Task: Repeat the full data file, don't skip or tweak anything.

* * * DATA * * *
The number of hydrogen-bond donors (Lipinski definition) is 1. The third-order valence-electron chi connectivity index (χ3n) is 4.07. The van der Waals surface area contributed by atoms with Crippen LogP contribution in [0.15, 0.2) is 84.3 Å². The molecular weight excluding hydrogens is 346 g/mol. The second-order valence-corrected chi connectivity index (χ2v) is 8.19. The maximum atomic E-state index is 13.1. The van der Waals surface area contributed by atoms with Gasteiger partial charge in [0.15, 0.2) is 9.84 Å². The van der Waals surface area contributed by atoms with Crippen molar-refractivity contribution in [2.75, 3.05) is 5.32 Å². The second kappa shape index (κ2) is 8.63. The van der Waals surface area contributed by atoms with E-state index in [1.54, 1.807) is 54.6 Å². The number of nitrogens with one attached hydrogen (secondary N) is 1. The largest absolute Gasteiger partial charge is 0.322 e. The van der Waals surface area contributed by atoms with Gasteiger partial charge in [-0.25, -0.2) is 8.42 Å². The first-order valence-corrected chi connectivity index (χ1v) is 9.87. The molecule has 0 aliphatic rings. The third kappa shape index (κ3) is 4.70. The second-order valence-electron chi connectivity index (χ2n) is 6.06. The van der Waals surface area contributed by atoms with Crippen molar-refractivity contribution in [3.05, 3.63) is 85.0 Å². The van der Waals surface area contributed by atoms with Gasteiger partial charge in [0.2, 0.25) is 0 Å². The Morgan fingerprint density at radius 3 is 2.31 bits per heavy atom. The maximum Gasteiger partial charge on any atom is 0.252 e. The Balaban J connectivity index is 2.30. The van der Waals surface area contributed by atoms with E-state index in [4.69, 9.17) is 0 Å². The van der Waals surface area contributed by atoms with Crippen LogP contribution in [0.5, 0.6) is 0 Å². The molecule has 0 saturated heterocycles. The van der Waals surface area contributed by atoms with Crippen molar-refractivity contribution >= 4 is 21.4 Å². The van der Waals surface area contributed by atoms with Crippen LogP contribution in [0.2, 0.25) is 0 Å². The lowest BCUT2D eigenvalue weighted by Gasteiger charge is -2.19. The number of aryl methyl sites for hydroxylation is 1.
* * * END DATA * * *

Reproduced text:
The number of hydrogen-bond donors (Lipinski definition) is 1. The third-order valence-electron chi connectivity index (χ3n) is 4.07. The van der Waals surface area contributed by atoms with Crippen LogP contribution in [0.15, 0.2) is 84.3 Å². The molecular weight excluding hydrogens is 346 g/mol. The second-order valence-corrected chi connectivity index (χ2v) is 8.19. The maximum atomic E-state index is 13.1. The van der Waals surface area contributed by atoms with Gasteiger partial charge in [0.15, 0.2) is 9.84 Å². The van der Waals surface area contributed by atoms with Crippen molar-refractivity contribution in [2.75, 3.05) is 5.32 Å². The second kappa shape index (κ2) is 8.63. The van der Waals surface area contributed by atoms with E-state index in [1.54, 1.807) is 54.6 Å². The number of nitrogens with one attached hydrogen (secondary N) is 1. The largest absolute Gasteiger partial charge is 0.322 e. The van der Waals surface area contributed by atoms with Gasteiger partial charge in [-0.25, -0.2) is 8.42 Å². The first-order valence-corrected chi connectivity index (χ1v) is 9.87. The molecule has 0 aliphatic rings. The third kappa shape index (κ3) is 4.70. The second-order valence-electron chi connectivity index (χ2n) is 6.06. The van der Waals surface area contributed by atoms with Crippen molar-refractivity contribution in [3.05, 3.63) is 85.0 Å². The van der Waals surface area contributed by atoms with Gasteiger partial charge in [0.2, 0.25) is 0 Å². The Morgan fingerprint density at radius 3 is 2.31 bits per heavy atom. The maximum Gasteiger partial charge on any atom is 0.252 e. The Balaban J connectivity index is 2.30. The van der Waals surface area contributed by atoms with E-state index in [4.69, 9.17) is 0 Å². The van der Waals surface area contributed by atoms with Crippen LogP contribution in [0.5, 0.6) is 0 Å². The molecule has 0 saturated heterocycles. The van der Waals surface area contributed by atoms with Crippen molar-refractivity contribution >= 4 is 21.4 Å². The van der Waals surface area contributed by atoms with Crippen LogP contribution in [0.2, 0.25) is 0 Å². The lowest BCUT2D eigenvalue weighted by Gasteiger charge is -2.19. The number of aryl methyl sites for hydroxylation is 1.